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Acute Treatment for Migraine

Acute Treatment for Migraine Opinion EDITORIAL Contemporary Treatments and Future Directions Rebecca Burch, MD; Melissa Rayhill, MD Acute treatment for migraine, also called abortive or sympto- both pharmacologic and nonpharmacologic interventions such matic treatment, is used at the time of a migraine attack with as devices. The largest evidence base was for triptans, nonsteroi- dal anti-inflammatory drugs (NSAIDs) (diclofenac, aspirin, ibu- the aim of relieving both pain and the associated symptoms of migraine such as photophobia, phonophobia, and nausea. profen, and ketorolac), and combinations of these agents; given Available data and expert con- the large number of trials, the authors focused on summarizing sensus agree that acute treat- 15 published systematic reviews of these treatments. Their sys- Related articles pages 2348 and 2357 ment should be reliably and tematic review of other acute migraine interventions identified quickly effective, have a low incidence of symptom recur- 115 randomized clinical trials (RCTs) from 121 articles with 28 803 rence, be safe and free from bothersome adverse effects that ne- patients. The authors found high strength of evidence for use gate the functional benefits of treatment, and be accessible and of triptans and moderate strength of evidence for NSAIDs for the 1,2 affordable. Despite the availability http://www.deepdyve.com/assets/images/DeepDyve-Logo-lg.png JAMA American Medical Association

Acute Treatment for Migraine

JAMA , Volume 325 (23) – Jun 15, 2021

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Publisher
American Medical Association
Copyright
Copyright 2021 American Medical Association. All Rights Reserved.
ISSN
0098-7484
eISSN
1538-3598
DOI
10.1001/jama.2021.7275
Publisher site
See Article on Publisher Site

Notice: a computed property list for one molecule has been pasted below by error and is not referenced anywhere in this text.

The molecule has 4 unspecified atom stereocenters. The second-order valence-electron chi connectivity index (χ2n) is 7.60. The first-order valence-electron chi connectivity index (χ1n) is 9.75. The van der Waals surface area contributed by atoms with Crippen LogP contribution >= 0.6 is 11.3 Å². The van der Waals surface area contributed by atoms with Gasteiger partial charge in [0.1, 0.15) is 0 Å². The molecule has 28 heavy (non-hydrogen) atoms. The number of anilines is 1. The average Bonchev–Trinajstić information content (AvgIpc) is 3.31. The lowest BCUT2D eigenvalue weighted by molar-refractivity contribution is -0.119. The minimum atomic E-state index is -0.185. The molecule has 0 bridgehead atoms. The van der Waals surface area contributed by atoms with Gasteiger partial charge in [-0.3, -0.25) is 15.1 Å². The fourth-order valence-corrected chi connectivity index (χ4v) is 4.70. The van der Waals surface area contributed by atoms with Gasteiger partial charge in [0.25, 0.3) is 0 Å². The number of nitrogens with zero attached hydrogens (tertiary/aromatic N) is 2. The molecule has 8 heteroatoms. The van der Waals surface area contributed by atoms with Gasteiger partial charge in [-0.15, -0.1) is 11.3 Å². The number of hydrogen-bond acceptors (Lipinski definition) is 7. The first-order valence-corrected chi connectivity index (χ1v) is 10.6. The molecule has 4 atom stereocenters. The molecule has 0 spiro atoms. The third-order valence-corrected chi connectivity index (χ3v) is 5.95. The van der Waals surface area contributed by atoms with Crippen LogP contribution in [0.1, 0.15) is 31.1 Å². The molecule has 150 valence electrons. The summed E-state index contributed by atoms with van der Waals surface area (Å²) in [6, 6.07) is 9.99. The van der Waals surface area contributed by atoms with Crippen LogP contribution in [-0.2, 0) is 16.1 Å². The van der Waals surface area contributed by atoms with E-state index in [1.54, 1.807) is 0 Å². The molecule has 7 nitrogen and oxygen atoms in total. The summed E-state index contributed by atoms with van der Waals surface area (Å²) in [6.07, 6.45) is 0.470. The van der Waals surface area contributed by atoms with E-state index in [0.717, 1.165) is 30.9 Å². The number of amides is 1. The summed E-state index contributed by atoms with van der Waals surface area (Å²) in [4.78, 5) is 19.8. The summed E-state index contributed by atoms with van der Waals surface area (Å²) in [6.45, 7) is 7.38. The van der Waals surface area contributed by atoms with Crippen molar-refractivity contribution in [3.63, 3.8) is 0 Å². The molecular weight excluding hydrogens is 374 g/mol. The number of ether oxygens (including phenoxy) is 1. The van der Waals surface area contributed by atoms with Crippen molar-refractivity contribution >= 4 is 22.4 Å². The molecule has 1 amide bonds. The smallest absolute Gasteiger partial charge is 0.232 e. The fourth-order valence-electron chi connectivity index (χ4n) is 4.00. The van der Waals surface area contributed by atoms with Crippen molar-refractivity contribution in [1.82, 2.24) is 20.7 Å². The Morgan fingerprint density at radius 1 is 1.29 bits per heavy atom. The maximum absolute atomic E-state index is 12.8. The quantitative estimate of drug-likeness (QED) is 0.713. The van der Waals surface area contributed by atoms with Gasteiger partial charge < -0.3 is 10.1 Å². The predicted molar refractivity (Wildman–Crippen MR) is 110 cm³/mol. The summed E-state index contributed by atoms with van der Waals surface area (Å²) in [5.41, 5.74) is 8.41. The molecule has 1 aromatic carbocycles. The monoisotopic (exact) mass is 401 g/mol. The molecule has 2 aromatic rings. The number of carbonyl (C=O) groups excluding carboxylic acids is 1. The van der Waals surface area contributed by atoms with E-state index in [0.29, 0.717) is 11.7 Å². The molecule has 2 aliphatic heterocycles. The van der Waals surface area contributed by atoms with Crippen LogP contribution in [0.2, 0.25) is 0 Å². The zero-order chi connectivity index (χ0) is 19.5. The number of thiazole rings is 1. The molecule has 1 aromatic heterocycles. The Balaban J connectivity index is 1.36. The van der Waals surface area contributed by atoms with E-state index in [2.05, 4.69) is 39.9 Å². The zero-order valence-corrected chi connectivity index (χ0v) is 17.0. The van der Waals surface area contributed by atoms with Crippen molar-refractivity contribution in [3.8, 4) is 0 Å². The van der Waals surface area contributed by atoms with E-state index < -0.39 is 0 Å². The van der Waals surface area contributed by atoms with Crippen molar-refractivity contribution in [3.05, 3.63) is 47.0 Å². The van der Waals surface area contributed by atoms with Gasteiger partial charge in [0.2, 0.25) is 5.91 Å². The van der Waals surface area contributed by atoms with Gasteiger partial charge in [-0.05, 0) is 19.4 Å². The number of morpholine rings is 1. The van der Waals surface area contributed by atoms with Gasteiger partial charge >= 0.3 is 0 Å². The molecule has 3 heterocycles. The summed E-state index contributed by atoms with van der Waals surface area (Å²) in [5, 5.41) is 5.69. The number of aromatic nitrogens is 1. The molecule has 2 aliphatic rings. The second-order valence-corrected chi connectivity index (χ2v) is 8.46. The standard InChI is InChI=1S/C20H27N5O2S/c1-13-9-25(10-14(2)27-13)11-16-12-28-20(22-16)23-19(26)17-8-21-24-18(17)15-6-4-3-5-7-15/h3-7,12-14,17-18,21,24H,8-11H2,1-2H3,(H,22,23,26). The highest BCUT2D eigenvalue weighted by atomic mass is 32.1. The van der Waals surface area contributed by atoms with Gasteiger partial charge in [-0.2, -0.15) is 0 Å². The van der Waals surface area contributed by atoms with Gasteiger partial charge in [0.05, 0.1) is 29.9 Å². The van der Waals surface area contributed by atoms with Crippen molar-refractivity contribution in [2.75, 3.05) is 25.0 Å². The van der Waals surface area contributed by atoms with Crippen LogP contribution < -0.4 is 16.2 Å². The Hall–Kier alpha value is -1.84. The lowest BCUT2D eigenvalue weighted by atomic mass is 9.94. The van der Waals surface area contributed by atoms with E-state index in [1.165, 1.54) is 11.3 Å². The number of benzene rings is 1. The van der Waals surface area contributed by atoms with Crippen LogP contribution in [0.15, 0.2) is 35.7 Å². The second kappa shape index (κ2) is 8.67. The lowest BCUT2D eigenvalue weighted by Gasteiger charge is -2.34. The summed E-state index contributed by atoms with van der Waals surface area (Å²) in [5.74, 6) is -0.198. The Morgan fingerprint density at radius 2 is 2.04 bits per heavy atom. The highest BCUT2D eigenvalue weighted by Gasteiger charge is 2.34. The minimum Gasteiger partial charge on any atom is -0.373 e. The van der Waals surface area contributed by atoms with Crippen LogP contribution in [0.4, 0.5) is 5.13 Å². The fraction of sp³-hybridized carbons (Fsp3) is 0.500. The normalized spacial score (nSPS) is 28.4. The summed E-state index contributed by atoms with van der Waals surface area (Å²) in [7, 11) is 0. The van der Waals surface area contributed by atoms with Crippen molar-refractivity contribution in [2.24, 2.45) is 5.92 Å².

Abstract

Opinion EDITORIAL Contemporary Treatments and Future Directions Rebecca Burch, MD; Melissa Rayhill, MD Acute treatment for migraine, also called abortive or sympto- both pharmacologic and nonpharmacologic interventions such matic treatment, is used at the time of a migraine attack with as devices. The largest evidence base was for triptans, nonsteroi- dal anti-inflammatory drugs (NSAIDs) (diclofenac, aspirin, ibu- the aim of relieving both pain and the associated symptoms of migraine such as photophobia, phonophobia, and nausea. profen, and ketorolac), and combinations of these agents; given Available data and expert con- the large number of trials, the authors focused on summarizing sensus agree that acute treat- 15 published systematic reviews of these treatments. Their sys- Related articles pages 2348 and 2357 ment should be reliably and tematic review of other acute migraine interventions identified quickly effective, have a low incidence of symptom recur- 115 randomized clinical trials (RCTs) from 121 articles with 28 803 rence, be safe and free from bothersome adverse effects that ne- patients. The authors found high strength of evidence for use gate the functional benefits of treatment, and be accessible and of triptans and moderate strength of evidence for NSAIDs for the 1,2 affordable. Despite the availability

Journal

JAMAAmerican Medical Association

Published: Jun 15, 2021

References